S: Absolutely! But in the ‘80s particularly, the look was just as much of a statement as the music. How important is image for a successful popstar? How much of “Hazell Dean” is glitz, glam, and attitude for the stage and how much is the real you?
HD: There are two personas, for sure. Friends have often commented on the tangible change just before I go on stage. It’s a performance, Hazell Dean is a performer.At home I am much quieter and not into the whole “showbiz” partying scene. The only place I have to prove myself is on stage, not by being the center of attention in my everyday life. I talk about “Hazell Dean” in third party as that person isn’t really me, but a character. It’s my job. And I love it and the music I create. I like, Hazell Dean.
My job does not include – dancing on ice, eating bugs in the jungle, or whirling around the Strictly dancefloor, so don’t expect to see “Hazell Dean” on a reality show anytime soon, as Hazell the Mama would rather be at home watching with family. I love spending time with my family at home. There, we have a great social life, but I am very choosy about who I spend time with. I still have friends from my childhood and teenage years, and these people remain my true, trusted friends. I am a very private person, and although I have may “acquaintances” and casual friends, I trust very few people.
S: Where did the idea of presenting yourself as a superhero come from for your current project, HEAVENLY/Because the Night?
HD: The inspiration of which came from photos and a review of my performance at the 2012 Hit Factory Live show at The O2 Arena, London. A “critic” posted that, in his opinion, Hazell Dean “Looked mumsy”, and this was, “at odds with the HiNRG Thunder”. At the time I responded to his misogynistic comments, saying being “mumsy” is not an insult, and I am very proud to be someone’s mother! (Plus I was wearing Dolce & Gabbana, Roberto Cavalli, and a T-shirt with DIVINE on it – it’s hardly Laura Ashley florals, darling!) I also responded saying that I am not, “At odds with the HiNRG thunder” – I AM THE THUNDER! Co-pilot put these comments away – revenge is always a dish best served cold – and his negativity became a positive creative force.
The superhero imagery is Co-pilot’s concept, which started two whole years ago, after seeing the drawings on your Facebook profile after you posted and commented on my page. A transatlantic dialogue started between you two, and the Queen of HiNRG superhero started to take shape.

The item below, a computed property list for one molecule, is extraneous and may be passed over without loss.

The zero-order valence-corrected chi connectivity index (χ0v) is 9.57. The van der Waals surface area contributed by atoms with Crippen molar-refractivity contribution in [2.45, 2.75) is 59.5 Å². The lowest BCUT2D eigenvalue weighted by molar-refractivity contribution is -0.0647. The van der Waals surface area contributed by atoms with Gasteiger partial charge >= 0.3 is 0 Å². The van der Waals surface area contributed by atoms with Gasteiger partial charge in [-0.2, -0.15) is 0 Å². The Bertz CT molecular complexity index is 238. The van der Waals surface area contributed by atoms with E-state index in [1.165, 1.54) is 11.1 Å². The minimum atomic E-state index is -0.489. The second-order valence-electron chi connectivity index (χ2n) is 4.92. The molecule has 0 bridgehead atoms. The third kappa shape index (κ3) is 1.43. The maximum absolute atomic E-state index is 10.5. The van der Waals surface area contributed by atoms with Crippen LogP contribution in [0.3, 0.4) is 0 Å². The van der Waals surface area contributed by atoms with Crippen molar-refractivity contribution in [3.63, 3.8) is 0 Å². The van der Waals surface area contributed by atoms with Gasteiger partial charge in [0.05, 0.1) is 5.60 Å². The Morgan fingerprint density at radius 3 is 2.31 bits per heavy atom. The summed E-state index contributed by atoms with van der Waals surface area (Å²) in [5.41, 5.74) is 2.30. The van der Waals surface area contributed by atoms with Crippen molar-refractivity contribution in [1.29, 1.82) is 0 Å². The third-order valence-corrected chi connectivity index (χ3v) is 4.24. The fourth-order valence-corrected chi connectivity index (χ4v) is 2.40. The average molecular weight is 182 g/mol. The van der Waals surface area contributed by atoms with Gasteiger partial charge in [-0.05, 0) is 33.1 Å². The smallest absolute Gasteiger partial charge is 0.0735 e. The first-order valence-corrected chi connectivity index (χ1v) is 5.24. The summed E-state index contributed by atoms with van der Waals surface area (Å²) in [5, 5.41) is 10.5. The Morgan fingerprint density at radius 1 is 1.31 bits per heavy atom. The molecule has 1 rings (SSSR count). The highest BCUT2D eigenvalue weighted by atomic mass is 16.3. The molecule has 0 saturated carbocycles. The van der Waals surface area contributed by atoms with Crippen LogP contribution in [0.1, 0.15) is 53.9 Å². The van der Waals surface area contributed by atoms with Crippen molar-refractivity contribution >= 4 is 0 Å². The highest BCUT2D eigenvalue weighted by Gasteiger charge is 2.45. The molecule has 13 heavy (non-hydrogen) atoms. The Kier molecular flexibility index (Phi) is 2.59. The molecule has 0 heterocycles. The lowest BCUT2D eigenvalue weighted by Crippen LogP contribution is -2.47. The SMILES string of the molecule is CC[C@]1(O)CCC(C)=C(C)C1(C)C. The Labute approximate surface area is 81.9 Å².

S: Before the release of HEAVENLY/Because the Night, in recent years, you’ve released three albums plus a long list of singles, greatest hits, and remixes. What makes a great song for Hazell Dean?
HD: A great melody with a good hook – it’s more about feeling and can we put the “Hazell Dean” stamp on it. I’m getting fussier as I get older, but I know what I like, and what is right for me. People often make suggestions, and sometimes I think, “You have to be joking!” A good song just feels right.
S: From your last few albums and the clips of your new music coming out in a few weeks, it sounds (and feels) like you 100% know what works best for Hazell Dean and what her fans expect. Finally, Hazell, you’re a fixture of the PRIDE circuit, what made you such a revered gay icon?
HD: Timing, and obviously the lyrical content of “Searchin’” was very appealing to the gay male audience of the early ‘80s. This was just before the AIDS epidemic, and during a period of freedom and increased visibility, and of course promiscuity [wink]. My audience was predominantly gay (and male) back then. I performed at my first Pride in 1984, at London Jubilee Gardens, and have been appearing at Prides all over the world for the last thirty-five years.
I limit that to three Prides a year now, for two reasons – the scene has changed, and the audience need artists more relevant to the demographic, and secondly, I’m semi-retired so I don’t want to do everything that is offered to me. Also, Prides tend to be during the summer, and as I have a family, spending time with them comes first. I think I have done my bit over thirty-five years. It does sometimes make me sad that thirty-five years of loyalty is ignored by today’s gay media, but my gay fans have remained loyal, and my talent has given my career a longevity beyond my expectations – I seem to be getting busier when I should be slowing down!